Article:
Risk Assessment 101

risk management road sign

There’s a lot of confusion surrounding risk assessments. Don’t panic, we’re here to help! With the help of our expert assessors, we’ve created a Risk Assessment 101 to respond to your questions…

  1. Why do I need a risk assessment?

    According to Regulation 3 of the Management of Health & Safety at Work Regulations 1999, all employers need to identify the risks faced by their employees and others who are involved with their activities, to control the level of risk so that everyone involved is protected and safe.

  2. What's a risk assessment?

    The HSE explains what a risk assessment is perfectly… ‘A risk assessment is not about creating huge amounts of paperwork, but rather about identifying sensible measures to control the risks in your workplace. You are probably already taking steps to protect your employees, but your risk assessment will help you decide whether you have covered all you need to'.*


  3. How do I carry out a risk assessment?

    First, we need to explain what harm, hazard and risk mean in the world of Health and Safety…

    Harm is defined as ‘any form of physical injury, illness or psychological damage’.
    A hazard is ‘anything that has the potential to cause harm’.
    Risk is ‘the likelihood of a particular hazard causing harm’ multiplied by ‘the potential severity of any harm’.

    To complete a risk assessment you need to look at the job and its environment, including;

    • Are there any potential hazards which may cause harm?
    • Who could be affected?
    • Assess the likelihood of those hazards and the seriousness of the harm they could cause
    • Explain what you will do to eliminate or reduce the risk and likelihood of the hazards. 
  4. What is meant by ‘control measures’ in risk assessments?

    Control measures are any practices, processes, equipment or personal protective equipment put in place to eliminate or reduce risk.

    Careful consideration of control measures need to be undertaken as some will present new or alternative hazards. For example, using a mobile tower scaffold to prevent falls on a large job may be preferable to using ladders. However, this means new hazards involving tower scaffolds need to be considered, such as incorrect erection, over-loading the scaffold, unsafe access to the working platform, etc. This requires its own control measures including training and the management of materials.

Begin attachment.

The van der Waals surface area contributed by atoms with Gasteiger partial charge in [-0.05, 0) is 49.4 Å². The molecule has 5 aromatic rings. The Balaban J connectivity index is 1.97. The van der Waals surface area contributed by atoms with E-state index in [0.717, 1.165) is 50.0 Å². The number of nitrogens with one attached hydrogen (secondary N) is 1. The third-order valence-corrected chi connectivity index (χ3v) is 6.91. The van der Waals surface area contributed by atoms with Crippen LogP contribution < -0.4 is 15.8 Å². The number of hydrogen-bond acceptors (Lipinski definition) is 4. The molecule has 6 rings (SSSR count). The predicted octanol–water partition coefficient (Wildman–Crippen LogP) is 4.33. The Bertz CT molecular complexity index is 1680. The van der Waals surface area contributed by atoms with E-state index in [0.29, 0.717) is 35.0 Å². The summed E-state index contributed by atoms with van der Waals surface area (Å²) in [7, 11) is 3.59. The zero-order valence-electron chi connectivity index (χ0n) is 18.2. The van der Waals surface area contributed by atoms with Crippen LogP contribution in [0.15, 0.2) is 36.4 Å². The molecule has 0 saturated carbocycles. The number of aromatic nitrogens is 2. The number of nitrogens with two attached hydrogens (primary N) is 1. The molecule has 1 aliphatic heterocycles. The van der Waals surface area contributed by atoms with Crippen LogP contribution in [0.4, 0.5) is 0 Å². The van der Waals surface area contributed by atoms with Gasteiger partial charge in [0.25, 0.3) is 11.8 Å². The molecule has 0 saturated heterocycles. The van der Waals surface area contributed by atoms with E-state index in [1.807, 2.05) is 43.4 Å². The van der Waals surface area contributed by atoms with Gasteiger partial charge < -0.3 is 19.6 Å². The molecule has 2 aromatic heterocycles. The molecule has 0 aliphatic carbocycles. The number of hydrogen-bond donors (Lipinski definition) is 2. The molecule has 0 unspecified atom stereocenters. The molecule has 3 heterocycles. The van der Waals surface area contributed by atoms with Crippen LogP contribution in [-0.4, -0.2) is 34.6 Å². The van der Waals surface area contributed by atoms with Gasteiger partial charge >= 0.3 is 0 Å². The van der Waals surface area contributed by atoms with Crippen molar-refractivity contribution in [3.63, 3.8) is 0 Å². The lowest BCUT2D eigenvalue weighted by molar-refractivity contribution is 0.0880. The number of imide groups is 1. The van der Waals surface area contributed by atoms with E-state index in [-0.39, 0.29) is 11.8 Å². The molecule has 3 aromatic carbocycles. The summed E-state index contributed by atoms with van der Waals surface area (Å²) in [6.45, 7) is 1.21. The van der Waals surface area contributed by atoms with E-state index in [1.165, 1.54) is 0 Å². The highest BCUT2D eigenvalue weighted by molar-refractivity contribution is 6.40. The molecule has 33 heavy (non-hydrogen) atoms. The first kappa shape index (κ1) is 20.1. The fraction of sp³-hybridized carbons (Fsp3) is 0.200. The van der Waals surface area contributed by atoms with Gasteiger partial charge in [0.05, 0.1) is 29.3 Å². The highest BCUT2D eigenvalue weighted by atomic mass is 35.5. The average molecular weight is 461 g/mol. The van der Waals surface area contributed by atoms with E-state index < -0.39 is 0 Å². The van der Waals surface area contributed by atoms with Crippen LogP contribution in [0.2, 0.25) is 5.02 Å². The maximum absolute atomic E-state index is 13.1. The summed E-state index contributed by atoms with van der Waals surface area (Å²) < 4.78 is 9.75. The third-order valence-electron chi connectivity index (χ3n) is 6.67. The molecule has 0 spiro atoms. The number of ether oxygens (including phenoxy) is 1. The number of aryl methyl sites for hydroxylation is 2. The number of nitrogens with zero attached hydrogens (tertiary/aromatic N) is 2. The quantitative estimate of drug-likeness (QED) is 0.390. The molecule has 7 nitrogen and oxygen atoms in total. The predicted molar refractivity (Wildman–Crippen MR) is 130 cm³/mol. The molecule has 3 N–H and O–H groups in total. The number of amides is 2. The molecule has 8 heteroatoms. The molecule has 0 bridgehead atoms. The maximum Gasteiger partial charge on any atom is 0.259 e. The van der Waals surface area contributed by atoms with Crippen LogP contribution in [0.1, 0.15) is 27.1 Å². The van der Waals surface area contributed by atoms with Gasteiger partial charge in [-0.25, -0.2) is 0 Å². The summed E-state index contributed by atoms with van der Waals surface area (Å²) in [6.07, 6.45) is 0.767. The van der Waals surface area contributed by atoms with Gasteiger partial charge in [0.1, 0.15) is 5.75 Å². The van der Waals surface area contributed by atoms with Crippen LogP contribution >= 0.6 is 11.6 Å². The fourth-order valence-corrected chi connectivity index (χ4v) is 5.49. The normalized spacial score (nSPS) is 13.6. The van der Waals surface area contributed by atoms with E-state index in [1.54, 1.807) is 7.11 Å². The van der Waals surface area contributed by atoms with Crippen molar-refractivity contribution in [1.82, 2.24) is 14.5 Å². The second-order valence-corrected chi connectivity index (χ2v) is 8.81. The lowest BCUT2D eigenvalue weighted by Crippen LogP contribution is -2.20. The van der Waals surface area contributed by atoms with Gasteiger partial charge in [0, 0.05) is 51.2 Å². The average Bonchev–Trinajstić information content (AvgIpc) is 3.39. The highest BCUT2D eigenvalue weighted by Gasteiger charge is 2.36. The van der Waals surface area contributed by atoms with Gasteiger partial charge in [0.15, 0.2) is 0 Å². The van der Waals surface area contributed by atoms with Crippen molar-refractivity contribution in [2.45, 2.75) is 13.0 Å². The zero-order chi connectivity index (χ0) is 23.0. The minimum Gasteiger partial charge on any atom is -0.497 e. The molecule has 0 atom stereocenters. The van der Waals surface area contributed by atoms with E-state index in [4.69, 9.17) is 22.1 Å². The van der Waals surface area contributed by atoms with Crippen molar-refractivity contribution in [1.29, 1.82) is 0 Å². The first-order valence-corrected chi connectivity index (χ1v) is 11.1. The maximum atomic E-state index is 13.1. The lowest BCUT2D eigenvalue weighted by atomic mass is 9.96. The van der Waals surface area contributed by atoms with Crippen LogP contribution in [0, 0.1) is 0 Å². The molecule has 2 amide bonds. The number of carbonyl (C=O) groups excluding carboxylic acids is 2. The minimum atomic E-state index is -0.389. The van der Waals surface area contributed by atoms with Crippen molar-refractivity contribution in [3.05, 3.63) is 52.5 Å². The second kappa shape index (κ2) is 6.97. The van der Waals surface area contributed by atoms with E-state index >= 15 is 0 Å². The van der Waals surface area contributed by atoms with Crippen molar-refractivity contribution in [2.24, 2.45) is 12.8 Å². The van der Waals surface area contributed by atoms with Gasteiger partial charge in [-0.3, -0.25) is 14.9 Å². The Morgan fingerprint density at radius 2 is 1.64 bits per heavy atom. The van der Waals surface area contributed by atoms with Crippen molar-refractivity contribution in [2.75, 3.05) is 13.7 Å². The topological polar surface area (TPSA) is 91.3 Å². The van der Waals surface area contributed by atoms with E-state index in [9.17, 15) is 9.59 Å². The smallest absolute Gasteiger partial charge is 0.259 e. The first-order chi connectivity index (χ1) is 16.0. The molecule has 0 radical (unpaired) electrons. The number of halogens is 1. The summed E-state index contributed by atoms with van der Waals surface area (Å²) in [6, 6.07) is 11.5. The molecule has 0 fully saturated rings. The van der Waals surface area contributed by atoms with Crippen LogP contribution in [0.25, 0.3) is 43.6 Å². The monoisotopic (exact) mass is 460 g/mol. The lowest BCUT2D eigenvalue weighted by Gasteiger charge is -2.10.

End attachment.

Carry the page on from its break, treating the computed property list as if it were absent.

5. Do I need to formally write down my risk assessments?

    If you employ five or more employees, legally you must record any significant findings of a risk assessment.

    If you have less than five employees you’re not obliged to write your risk assessment but don’t discount the idea, it’s best practice to do so! However, you must be able to confidently discuss the hazards involved in your work activity, and the control measures you have put in place with your client.

  6. Do I need to write my risk assessment in a special format?

    No, there isn’t a standard format for risk assessments. However, you do need to consider the full implications of risk which we have outlined in our answer to question 3.

  7. Do we need a site specific risk assessment for every job we do if it’s of a short term nature?

    It depends... A correct risk assessment will consider the hazards involved in the task undertaken and the environment where it takes place. If there’s a variation in either of these you may need some method of accounting for any job and site specific hazards. That’s not to say that a site specific risk assessment is required, as a generic risk assessment with a supplement for site specific hazards could be satisfactory.

  8. Do risk assessments need a scoring matrix?

    You don’t need to have a scoring matrix but some risk assessment formats use scoring systems to determine the level of risk to the potential harm, and the likelihood of its occurrence. Scoring matrixes tend to work well for complex activities, however it may not be necessary for your work activity.

    If you decide to use a scoring matrix, consider these points:

    • Do employees understand the scoring system?
    • Do the persons undertaking the risk assessments understand the scoring system?
    • Does the scoring system detract from the purpose of identifying hazards and managing risk?
  9. To become an accredited SafeContractor what do I need to provide in terms of risk assessments?

    You need to provide a sample of risk assessments covering the work activities you have selected to be part of your accreditation. The risk assessments must relate to jobs completed in the past 12 months which have been undertaken by your direct employees and/or any labour-only contractors where you control the work. A new sample of risk assessments are required every year upon the renewal of your accreditation application.

    Again, you don’t need to use a specific assessment format as long as the significant hazards involved in each job are identified, the persons affected recognised, the risk of harm assessed and suitable control measures are in place to reduce or eliminate these risks.

    SafeContractor expects members to demonstrate proportionate risk management by focusing on the risks that really matter.

  10. How can SafeContractor help me demonstrate this for accreditation?

    We provide an information note on risk assessments to assist SMEs who are creating suitable and sufficient risk assessments. The information note includes a template, however other formats of risk assessment are acceptable too.


We hope you found this advice helpful! If there's another topic relating to health & safety or accreditation causing you confusion, please share it with us on Twitter.


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Post date: 26 Jan 2016

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